Right-to-repair advocates have something to be happy about. Apple has announced that it will begin supplying genuine iPhone parts, tools and repair guides to independent repair shops for the very first time. It may be a small step, but at least it’s in the right direction.
Apple has long lobbied against “right-to-repair” bills that would compel the tech giant to supply smaller independent shops with genuine components, voicing concerns over maintaining high service standards and keeping restricted information confidential. Companies such as Best Buy have been able to certify as authorized service providers, largely because it’s easier for them to jump through the necessary hoops and sustain the high purchase volumes required by Apple. Not so the little guy.
Remember when you cracked your iPhone screen and brought it to the shop in the strip mall down the street because it was faster and cheaper than taking it to the Apple Store 50 miles away? Well, that screen was more than likely replaced with a lower quality and less reliable aftermarket third-party screen.
In the long run, a potential hit in quality or a questionable repair job doesn’t help Apple. They need to ensure your iPhone keeps you happy long enough to pass down to a family member and buy the next latest and greatest version for yourself. Not to mention that they’d like to alleviate the excessive volume of small but needed repairs and focus more on innovation and sales. After all, Apple really doesn’t want to be in the repair business.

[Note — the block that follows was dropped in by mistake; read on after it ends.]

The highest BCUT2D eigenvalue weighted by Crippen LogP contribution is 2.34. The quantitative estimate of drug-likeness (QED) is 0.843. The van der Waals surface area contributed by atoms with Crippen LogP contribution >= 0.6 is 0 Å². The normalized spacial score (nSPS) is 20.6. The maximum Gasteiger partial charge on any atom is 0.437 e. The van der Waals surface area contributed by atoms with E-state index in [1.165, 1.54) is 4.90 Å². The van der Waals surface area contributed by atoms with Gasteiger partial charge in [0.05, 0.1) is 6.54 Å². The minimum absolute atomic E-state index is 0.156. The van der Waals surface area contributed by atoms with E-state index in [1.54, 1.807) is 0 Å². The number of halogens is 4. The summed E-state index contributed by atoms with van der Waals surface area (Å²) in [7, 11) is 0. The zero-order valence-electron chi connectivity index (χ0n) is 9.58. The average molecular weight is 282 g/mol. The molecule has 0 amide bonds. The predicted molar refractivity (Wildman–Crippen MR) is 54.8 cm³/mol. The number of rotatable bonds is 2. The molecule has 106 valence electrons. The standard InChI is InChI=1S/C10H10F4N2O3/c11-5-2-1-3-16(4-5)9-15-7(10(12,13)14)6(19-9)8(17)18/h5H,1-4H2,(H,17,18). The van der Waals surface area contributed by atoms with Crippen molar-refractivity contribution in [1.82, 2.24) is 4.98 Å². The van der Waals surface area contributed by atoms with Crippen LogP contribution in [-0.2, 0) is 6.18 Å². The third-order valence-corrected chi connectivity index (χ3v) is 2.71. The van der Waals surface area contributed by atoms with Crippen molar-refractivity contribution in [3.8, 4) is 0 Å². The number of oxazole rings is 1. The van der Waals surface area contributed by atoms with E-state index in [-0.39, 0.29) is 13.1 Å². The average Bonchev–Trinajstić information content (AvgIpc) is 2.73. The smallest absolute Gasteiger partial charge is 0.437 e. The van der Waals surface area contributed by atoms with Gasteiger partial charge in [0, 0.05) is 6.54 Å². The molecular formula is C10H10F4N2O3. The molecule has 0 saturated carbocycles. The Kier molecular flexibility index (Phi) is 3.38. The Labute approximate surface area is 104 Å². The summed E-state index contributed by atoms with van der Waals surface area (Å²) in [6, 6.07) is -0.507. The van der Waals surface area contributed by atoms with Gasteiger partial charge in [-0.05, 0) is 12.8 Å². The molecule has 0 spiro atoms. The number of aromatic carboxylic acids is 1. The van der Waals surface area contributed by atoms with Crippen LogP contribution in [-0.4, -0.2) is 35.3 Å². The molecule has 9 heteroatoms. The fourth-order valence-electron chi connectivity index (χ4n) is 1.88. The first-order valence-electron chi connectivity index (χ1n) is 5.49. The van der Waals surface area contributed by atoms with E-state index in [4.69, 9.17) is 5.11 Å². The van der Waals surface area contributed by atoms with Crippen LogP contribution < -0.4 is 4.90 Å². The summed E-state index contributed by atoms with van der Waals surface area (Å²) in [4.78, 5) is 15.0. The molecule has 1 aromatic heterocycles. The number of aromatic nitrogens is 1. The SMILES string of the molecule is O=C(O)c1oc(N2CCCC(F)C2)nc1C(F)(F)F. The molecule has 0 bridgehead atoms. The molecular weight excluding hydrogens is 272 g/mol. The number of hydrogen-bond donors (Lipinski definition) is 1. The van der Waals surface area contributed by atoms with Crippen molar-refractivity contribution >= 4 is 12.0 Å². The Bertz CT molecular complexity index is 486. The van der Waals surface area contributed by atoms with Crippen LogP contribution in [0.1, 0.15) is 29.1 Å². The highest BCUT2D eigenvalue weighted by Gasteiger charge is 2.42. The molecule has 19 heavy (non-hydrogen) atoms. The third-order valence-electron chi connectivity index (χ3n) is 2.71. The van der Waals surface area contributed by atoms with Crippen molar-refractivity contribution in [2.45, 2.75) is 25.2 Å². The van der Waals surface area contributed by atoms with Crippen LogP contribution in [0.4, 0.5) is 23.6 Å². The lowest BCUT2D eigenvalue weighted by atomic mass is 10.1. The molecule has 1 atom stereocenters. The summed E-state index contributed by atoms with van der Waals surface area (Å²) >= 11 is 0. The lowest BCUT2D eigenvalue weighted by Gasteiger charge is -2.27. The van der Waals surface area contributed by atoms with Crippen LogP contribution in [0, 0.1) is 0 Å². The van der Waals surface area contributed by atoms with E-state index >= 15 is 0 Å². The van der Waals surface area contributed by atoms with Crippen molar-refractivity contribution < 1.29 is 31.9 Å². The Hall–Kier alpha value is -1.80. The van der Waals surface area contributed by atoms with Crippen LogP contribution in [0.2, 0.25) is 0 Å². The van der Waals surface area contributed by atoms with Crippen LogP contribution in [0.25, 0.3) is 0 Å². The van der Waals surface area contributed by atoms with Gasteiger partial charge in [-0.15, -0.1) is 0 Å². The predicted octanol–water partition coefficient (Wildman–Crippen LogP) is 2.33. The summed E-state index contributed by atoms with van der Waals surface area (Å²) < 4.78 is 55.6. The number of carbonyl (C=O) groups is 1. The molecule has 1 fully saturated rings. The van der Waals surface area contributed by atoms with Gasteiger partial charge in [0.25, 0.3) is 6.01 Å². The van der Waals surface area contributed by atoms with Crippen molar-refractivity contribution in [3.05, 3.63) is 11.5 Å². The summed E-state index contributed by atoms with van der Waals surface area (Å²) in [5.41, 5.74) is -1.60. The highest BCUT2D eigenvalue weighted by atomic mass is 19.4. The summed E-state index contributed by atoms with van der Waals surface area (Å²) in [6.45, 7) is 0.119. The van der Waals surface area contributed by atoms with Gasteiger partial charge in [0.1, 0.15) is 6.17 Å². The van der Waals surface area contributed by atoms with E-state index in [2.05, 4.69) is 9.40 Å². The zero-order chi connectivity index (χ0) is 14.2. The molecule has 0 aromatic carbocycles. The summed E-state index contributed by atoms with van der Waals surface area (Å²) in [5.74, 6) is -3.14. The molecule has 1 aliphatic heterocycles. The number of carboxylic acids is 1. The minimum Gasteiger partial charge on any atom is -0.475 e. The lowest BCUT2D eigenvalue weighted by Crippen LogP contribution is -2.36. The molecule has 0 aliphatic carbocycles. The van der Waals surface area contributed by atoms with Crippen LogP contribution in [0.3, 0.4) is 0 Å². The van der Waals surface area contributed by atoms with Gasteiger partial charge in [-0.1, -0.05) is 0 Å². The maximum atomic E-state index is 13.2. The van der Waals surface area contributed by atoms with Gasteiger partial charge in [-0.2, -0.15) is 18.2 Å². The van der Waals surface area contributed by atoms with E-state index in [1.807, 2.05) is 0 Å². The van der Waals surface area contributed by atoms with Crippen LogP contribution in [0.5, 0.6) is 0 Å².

With the new Independent Repair Provider Program, small proprietors will now be able to offer the same level of service as their larger counterparts. Apple will extend access to its repair tools, training, service guides, diagnostics, and resources to any established and verified business, regardless of size. And because joining the program is free, there is less of an entry barrier for smaller shops. Providers will be able to charge what they want for their services, which means more competition. And more competition tends to lower costs for the consumer.
The program is currently limited to out-of-warranty iPhones and only certain fixes such as display and battery replacements can be performed. But perhaps it’s a stride towards Apple loosening its grip on other products and services as well – something the right-to-repair community would gladly welcome.
In an interview with Wired Magazine, Larry O’Connor, CEO of Other World Computing notes that the news is a “big step forward” with “huge benefits to users, because it eliminates any excuse for the service provider to just throw in a part that’s not going to be right for the system they’re trying to fix.”